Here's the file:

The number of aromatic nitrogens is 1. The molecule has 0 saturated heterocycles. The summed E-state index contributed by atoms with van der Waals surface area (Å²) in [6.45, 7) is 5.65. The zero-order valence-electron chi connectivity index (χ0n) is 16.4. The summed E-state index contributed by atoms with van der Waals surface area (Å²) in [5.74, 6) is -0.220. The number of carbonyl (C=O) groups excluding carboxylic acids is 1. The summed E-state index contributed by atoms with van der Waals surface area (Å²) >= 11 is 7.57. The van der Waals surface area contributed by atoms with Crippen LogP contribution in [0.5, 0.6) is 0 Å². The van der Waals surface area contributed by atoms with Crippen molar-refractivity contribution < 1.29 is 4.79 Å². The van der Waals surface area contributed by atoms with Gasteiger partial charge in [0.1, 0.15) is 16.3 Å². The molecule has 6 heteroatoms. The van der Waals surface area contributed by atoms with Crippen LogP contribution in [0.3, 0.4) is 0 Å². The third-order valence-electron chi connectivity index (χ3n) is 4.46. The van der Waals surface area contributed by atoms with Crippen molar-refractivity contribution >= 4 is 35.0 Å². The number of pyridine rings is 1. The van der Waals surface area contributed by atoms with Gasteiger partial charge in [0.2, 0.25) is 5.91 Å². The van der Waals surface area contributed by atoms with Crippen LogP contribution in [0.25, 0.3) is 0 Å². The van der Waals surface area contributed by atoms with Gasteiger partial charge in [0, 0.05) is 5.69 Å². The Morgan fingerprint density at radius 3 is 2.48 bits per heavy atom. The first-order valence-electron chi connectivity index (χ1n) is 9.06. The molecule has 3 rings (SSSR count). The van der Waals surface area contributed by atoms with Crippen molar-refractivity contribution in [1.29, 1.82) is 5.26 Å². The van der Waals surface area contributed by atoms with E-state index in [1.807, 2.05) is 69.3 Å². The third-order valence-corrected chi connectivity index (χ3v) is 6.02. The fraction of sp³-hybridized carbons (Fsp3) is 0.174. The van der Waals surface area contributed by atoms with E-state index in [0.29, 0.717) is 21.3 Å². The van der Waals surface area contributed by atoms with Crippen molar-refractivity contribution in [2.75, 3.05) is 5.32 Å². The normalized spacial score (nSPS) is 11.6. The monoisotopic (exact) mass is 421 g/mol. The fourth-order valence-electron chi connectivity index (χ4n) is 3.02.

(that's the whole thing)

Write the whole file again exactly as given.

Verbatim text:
The number of aromatic nitrogens is 1. The molecule has 0 saturated heterocycles. The summed E-state index contributed by atoms with van der Waals surface area (Å²) in [6.45, 7) is 5.65. The zero-order valence-electron chi connectivity index (χ0n) is 16.4. The summed E-state index contributed by atoms with van der Waals surface area (Å²) in [5.74, 6) is -0.220. The number of carbonyl (C=O) groups excluding carboxylic acids is 1. The summed E-state index contributed by atoms with van der Waals surface area (Å²) >= 11 is 7.57. The van der Waals surface area contributed by atoms with Crippen LogP contribution in [0.5, 0.6) is 0 Å². The van der Waals surface area contributed by atoms with Crippen molar-refractivity contribution < 1.29 is 4.79 Å². The van der Waals surface area contributed by atoms with Gasteiger partial charge in [0.1, 0.15) is 16.3 Å². The molecule has 6 heteroatoms. The van der Waals surface area contributed by atoms with Crippen LogP contribution in [0.3, 0.4) is 0 Å². The third-order valence-electron chi connectivity index (χ3n) is 4.46. The van der Waals surface area contributed by atoms with Crippen molar-refractivity contribution >= 4 is 35.0 Å². The number of pyridine rings is 1. The van der Waals surface area contributed by atoms with Gasteiger partial charge in [0.2, 0.25) is 5.91 Å². The van der Waals surface area contributed by atoms with Crippen LogP contribution in [0.25, 0.3) is 0 Å². The van der Waals surface area contributed by atoms with Gasteiger partial charge in [0, 0.05) is 5.69 Å². The Morgan fingerprint density at radius 3 is 2.48 bits per heavy atom. The first-order valence-electron chi connectivity index (χ1n) is 9.06. The molecule has 3 rings (SSSR count). The van der Waals surface area contributed by atoms with Crippen molar-refractivity contribution in [1.29, 1.82) is 5.26 Å². The van der Waals surface area contributed by atoms with E-state index in [1.807, 2.05) is 69.3 Å². The third-order valence-corrected chi connectivity index (χ3v) is 6.02. The fraction of sp³-hybridized carbons (Fsp3) is 0.174. The van der Waals surface area contributed by atoms with E-state index in [0.29, 0.717) is 21.3 Å². The van der Waals surface area contributed by atoms with Crippen molar-refractivity contribution in [2.75, 3.05) is 5.32 Å². The normalized spacial score (nSPS) is 11.6. The monoisotopic (exact) mass is 421 g/mol. The fourth-order valence-electron chi connectivity index (χ4n) is 3.02.